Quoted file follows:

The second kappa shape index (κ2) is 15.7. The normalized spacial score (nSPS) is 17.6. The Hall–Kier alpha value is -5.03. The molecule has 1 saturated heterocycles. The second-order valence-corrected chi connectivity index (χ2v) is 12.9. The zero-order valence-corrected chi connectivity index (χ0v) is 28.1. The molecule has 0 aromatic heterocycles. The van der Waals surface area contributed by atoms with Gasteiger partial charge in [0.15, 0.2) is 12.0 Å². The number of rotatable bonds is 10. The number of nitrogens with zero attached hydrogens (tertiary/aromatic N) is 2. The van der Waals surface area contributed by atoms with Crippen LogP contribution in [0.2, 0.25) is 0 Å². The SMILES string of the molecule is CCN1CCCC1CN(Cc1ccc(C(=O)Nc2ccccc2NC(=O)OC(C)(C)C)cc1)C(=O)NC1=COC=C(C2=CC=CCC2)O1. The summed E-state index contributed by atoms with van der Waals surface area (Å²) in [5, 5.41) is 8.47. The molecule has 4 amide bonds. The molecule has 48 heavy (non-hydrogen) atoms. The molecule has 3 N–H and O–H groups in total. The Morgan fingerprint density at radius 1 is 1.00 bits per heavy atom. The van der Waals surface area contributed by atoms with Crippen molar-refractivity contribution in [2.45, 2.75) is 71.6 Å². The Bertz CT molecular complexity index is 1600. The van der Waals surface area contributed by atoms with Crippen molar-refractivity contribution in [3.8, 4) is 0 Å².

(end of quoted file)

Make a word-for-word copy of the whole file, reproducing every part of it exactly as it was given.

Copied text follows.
The second kappa shape index (κ2) is 15.7. The normalized spacial score (nSPS) is 17.6. The Hall–Kier alpha value is -5.03. The molecule has 1 saturated heterocycles. The second-order valence-corrected chi connectivity index (χ2v) is 12.9. The zero-order valence-corrected chi connectivity index (χ0v) is 28.1. The molecule has 0 aromatic heterocycles. The van der Waals surface area contributed by atoms with Gasteiger partial charge in [0.15, 0.2) is 12.0 Å². The number of rotatable bonds is 10. The number of nitrogens with zero attached hydrogens (tertiary/aromatic N) is 2. The van der Waals surface area contributed by atoms with Crippen LogP contribution in [0.2, 0.25) is 0 Å². The SMILES string of the molecule is CCN1CCCC1CN(Cc1ccc(C(=O)Nc2ccccc2NC(=O)OC(C)(C)C)cc1)C(=O)NC1=COC=C(C2=CC=CCC2)O1. The summed E-state index contributed by atoms with van der Waals surface area (Å²) in [5, 5.41) is 8.47. The molecule has 4 amide bonds. The molecule has 48 heavy (non-hydrogen) atoms. The molecule has 3 N–H and O–H groups in total. The Morgan fingerprint density at radius 1 is 1.00 bits per heavy atom. The van der Waals surface area contributed by atoms with Crippen molar-refractivity contribution in [2.45, 2.75) is 71.6 Å². The Bertz CT molecular complexity index is 1600. The van der Waals surface area contributed by atoms with Crippen molar-refractivity contribution in [3.8, 4) is 0 Å².